Daily Archives: May 11, 2010

David Cameron Is Britain’s new prime minister, and the Tories will govern in a “full and proper coalition government” with the Lib Dems. It will be interesting to see what “full and proper” means when it comes to collective cabinet responsibility and other nice points of the British constitution. Also, apart from some seats in the cabinet (to include Vince Cable as chief secretary to the treasury, apparently: if so, good choice), what has Cameron promised Clegg and the Lib Dems on electoral reform? A referendum, presumably. But which option would any such referendum put to the voters? I wonder if vows have been exchanged on that.

Meanwhile, in any event, this will be an unnatural alliance. One Liberal Democrat of my acquaintance tells me that it may split the party. Few Lib Dems have been waiting in the wilderness all these years to serve as junior partners in a Tory-led coalition. As I mentioned before, many of the party’s policies are to the left of Labour’s. The message that Brown and Mandelson have been broadcasting in the past day or two about a progressive alliance was disingenuous, no doubt, but not wrong. Labour and the Lib Dems are much closer than Tories and Lib Dems.

Nobody seems to think that Elena Kagan, Obama’s nominee to replace John Paul Stevens on the Supreme Court, will have much trouble getting confirmed. She was the strong favourite to get the nomination precisely because she is so confirmable. Obama has enough to contend with at the moment without having to fight for a controversial nominee. A moderate liberal is indicated, to replace Stevens, who was a moderate liberal. Ms Kagan seems to fit the bill.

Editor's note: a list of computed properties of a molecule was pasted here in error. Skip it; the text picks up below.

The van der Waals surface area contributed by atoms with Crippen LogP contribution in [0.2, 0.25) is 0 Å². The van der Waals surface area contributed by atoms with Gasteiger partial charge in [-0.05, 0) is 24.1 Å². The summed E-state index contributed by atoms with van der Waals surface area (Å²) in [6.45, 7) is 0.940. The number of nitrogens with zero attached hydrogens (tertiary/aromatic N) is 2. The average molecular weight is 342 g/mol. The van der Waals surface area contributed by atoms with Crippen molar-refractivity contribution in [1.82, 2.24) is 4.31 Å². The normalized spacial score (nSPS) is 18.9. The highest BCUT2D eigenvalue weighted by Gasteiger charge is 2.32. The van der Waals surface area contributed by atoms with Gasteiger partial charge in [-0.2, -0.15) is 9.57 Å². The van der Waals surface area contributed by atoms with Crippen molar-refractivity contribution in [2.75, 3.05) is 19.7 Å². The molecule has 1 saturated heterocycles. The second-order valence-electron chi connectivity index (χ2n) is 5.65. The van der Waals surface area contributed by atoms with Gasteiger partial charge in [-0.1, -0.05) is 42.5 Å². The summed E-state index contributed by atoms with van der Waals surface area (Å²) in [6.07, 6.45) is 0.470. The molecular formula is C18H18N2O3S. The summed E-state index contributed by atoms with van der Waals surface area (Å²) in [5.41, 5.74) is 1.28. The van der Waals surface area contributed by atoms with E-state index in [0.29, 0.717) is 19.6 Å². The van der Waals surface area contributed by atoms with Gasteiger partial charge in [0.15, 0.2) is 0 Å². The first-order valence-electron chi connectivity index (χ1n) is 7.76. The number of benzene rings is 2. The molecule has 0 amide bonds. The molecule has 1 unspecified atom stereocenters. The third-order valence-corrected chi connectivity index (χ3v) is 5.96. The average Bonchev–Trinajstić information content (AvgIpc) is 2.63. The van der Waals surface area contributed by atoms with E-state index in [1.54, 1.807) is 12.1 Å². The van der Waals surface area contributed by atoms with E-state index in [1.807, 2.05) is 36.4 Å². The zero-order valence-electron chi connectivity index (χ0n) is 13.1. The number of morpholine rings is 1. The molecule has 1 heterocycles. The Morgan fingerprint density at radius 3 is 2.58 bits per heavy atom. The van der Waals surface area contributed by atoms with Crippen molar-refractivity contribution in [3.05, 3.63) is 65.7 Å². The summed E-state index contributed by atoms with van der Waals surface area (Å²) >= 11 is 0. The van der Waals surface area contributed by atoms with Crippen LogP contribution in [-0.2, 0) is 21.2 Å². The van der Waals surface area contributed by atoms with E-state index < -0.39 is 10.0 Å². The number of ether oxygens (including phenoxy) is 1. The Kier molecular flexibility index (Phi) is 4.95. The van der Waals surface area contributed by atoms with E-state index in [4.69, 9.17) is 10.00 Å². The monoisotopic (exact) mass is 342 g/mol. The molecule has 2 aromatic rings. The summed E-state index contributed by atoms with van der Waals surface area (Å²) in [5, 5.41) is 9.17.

She is an outstanding legal academic–a professor and Dean of the Harvard Law School. As Obama’s solicitor-general and adviser in the Clinton White House, she has proven administrative talent. She gets on with conservatives as well as liberals. She has never been a judge; this is a further advantage, because it means no paper trail of controversial decisions to defend. Even as a scholar, she has been careful to avoid sweeping declarations on constitutional law. And she is a she, which helps.

Clive Crook’s blog

This blog is no longer updated but it remains open as an archive.

I have been the FT's Washington columnist since April 2007. I moved from Britain to the US in 2005 to write for the Atlantic Monthly and the National Journal after 20 years working at the Economist, most recently as deputy editor. I write mainly about the intersection of politics and economics.

Clive Crook’s blog: A guide

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